However, to be very clear, there is really no such thing as an unbreakable password. Yes, you heard me right…
...even Strong Passwords are Crackable.
Hackers Can Crack Every Single Password
Stealing password is one of the oldest moves in hackers' book. And before proceeding, you also need to know that how they are able to crack every password that you can ever think of.
There is a password brute-force technique, where a simple password-cracking tool can test or try every possible combination of letters, numbers, and symbols until it matches your secret or encrypted (hashed) password.
It requires a lot of computing power to do so, but for shorter passwords, it's a pretty reliable and faster technique.
However, if your password is strong (with uppercase, lowercase, special and numeric characters), it will be much harder for hackers to break it within reasonable time period — and, therefore, strong passwords are much safer.
The more complex your password is, the harder it is to guess and the more secure it is.
How to Create and Manage Strong Passwords
So, until every or most of the organizations make themselves strong enough to accept only strong passwords from their customers, you need to make a hobby of setting up strong passwords for your online safety.
Here's How to create strong passwords, which are easy to remember as well.
Beside this, always remember to create different passwords for different sites. So that if one website is breached, your other online accounts on other sites are secure enough from being hacked.
"Even when we see fairly stringent minimum requirements, they have no way of enforcing uniqueness, and inevitably many of the passwords they hold have been reused across other services," Hunt added.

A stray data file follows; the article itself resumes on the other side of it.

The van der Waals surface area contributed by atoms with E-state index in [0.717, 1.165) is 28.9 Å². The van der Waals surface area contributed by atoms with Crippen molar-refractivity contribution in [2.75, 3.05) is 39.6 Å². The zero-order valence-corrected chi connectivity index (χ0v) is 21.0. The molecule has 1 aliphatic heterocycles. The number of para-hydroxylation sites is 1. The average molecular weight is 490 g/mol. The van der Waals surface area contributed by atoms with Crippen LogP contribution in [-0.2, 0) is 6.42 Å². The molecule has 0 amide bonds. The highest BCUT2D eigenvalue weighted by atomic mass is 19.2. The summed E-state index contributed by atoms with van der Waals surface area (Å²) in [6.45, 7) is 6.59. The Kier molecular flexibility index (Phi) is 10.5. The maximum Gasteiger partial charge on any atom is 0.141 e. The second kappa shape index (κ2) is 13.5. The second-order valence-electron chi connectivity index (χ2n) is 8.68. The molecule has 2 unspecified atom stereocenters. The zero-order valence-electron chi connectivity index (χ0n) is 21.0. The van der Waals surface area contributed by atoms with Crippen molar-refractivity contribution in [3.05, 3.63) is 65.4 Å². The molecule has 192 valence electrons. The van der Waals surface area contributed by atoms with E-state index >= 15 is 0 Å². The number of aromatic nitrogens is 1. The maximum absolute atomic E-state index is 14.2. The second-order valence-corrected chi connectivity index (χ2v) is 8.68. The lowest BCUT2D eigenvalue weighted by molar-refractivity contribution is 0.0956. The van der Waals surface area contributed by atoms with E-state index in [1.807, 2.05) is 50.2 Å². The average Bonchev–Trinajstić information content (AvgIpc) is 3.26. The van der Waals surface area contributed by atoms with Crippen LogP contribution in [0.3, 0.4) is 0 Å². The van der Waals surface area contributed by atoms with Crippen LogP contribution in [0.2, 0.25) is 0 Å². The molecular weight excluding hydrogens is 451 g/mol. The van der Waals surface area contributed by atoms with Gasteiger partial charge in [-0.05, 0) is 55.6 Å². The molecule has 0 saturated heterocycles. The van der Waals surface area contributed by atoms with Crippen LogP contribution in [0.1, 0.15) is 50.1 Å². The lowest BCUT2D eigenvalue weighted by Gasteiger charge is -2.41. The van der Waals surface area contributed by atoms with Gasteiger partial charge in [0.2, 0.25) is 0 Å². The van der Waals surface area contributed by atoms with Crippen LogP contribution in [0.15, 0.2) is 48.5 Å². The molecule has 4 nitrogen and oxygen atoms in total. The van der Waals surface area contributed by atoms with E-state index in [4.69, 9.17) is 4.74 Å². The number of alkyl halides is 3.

I know this is a real pain to memorize 15+ uniquely random alphanumeric and special character strings like this, '$#%fa4$0', which is only 8 characters in length.
Can it really be done?
Yes, there is a solution, i.e. Password Manager, available to you that can significantly reduce the password memorizing problem, along with a cure for users' bad habit of setting weak passwords.
Password managers exist and have come a very long way in the past few years to help resolve this issue.
Why Some Websites Block 'Password Managers'?
Typically, Password Managers generate long, complex, and – most importantly – unique passwords for you, and then store them in encrypted form on either your computer or a remote service. All you need to do is remember one master password to enter all of your others.
However, the problem is, there are a number of websites, especially banking and financial, that intentionally block password managers, making it difficult for people to use stronger passwords more easily.
Those sites don't allow you to paste passwords into the login screens, instead forcing you to type the passwords by yourself.
"Some websites actively block users from creating credentials with password managers," Joseph Cox, freelance security journalist for Motherboard, told The Hacker News.